Do you: Get details secondhand or from its original source ? Accept everything at face value or view it with a healthy dose of skepticism? Believe something’s accurate because it’s well-presented or based on its merit ? Determine whether the message will be one-sided or presents both sides of the issue? Evaluate if the information is opinion or fact ? Accept the information blindly or ask how the summary was drawn?

Most people spend a lot of attention to the food they put into their entire body. If you’re that cautious about the food a person consume, shouldn’t you be equally advisable about how you give food to your mind? Your thoughts, views, and beliefs hang in the balance.

Duncan: Some say we live in a world where “everybody gets the trophy. ” A person say that “people stop trying when there’s no benefit for being outstanding and no consequence for being mediocre. ” How does that apply to overall performance cultures in business institutions?

Sonnenberg: Every company needs the best plus brightest people to sign up for its team. Precisely why would anyone penalize these shining celebrities? The sad fact is that we do it every day. When rewards are based on reputation, bias, or cronyism rather than on moral character and real performance, it sends a terrible signal to the people who work hard plus achieve results.

When you fail to recognize and incentive exceptional performance, you raise the obvious query, “Why should I care if they don’t? ” The next time you see an organization drowning in mediocrity, where no one cares, ask yourself, “Is apathy their fault or even is it the organization’s failing? ”

We don’t gain anything through lowering the club so that everyone may clear it. We all also don’t gain anything by robbing people of the rewards that they richly deserve. It is time to demand quality, and to recognize plus reward it, as well.

Duncan: Entrepreneurship much more popular than ever. Your advice is that “personal branding is much less a marketing physical exercise than it is getting the best person you may be. ” What does that look like in visible behavior?

Sonnenberg: When folks use the term personal branding , the first thing that occurs to you is how to package yourself. They view it as a PR or even marketing exercise. In my opinion you can’t develop a high quality reputation based on smoke and mirrors.

Your brand name is a reflection associated with who you are and how you choose to live your life. Ignore your to-do list and create a to-be list.

Be the individual others look up in order to — whose personality is beyond reproach. Be the one who motivates others to achieve quality. And be the one that lives with decency and grace.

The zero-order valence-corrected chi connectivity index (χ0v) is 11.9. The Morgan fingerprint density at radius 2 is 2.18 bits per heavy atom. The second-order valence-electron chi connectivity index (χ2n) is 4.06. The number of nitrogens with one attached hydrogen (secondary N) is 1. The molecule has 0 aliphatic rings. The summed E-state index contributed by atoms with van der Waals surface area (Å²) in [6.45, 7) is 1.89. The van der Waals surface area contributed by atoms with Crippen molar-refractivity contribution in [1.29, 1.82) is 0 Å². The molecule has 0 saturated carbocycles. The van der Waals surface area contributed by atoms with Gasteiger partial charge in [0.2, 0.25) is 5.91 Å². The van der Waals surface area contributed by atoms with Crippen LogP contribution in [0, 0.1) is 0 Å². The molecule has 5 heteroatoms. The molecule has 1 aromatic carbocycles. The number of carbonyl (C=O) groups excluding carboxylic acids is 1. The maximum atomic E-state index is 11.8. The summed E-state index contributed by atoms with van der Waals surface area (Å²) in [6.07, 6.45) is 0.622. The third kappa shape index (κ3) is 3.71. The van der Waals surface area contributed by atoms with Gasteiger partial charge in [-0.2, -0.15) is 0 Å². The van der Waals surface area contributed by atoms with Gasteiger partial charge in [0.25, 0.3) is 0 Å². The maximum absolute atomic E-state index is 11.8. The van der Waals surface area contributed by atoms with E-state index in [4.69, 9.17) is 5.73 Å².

Some of the most precious things you possess are your honor, your dignity, and your reputation. All in all, if you’re not proud of who you are and the way you choose to live your life, small else matters.

This article first appeared in Forbes . It really is republished, with authorization. (© 2021 Rodger Dean Duncan. Many rights reserved. )



Rodger Dean Duncan is the bestselling writer of LeaderSHOP: Workplace, Profession, and Life Tips From Today’ h Top Thought Frontrunners .


About Rodger Dean Duncan

Within the past 40 years I’ve conferred with and coached frontrunners from the factory floor to the boardroom in certain of the world’s best companies in several industries. Basically, I actually help people get nutrients done while staying away from the Dilbert Zone. Early in my profession I covered national politics and business designed for Texas newspapers, plus freelanced for publications ranging from The brand new York Times and The particular National Observer to Boys’ Life plus Parade magazine. Then I was an university professor, labored on Wall Street, offered in two White House administrations, suggested several U. T. Senators, and headed worldwide communications in Campbell Soup Corporation. My Ph. Deb. (Purdue University) is within organizational behavior, but my orientation could be the real world of actual work. My bestselling book is CHANGE-friendly LEADERSHIP: Ways to Transform Good Intentions into Great Overall performance . Follow upon Twitter @DoctorDuncan

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Additional Reading:

Ethical Character Matters

Take Ownership by Taking Responsibility

Living Life Having a Purpose

Great Matters Start with Great Requirements

Living the Fantastic Rule

What Does This Take to Show a Little Kindness?

The Consequences of No Consequences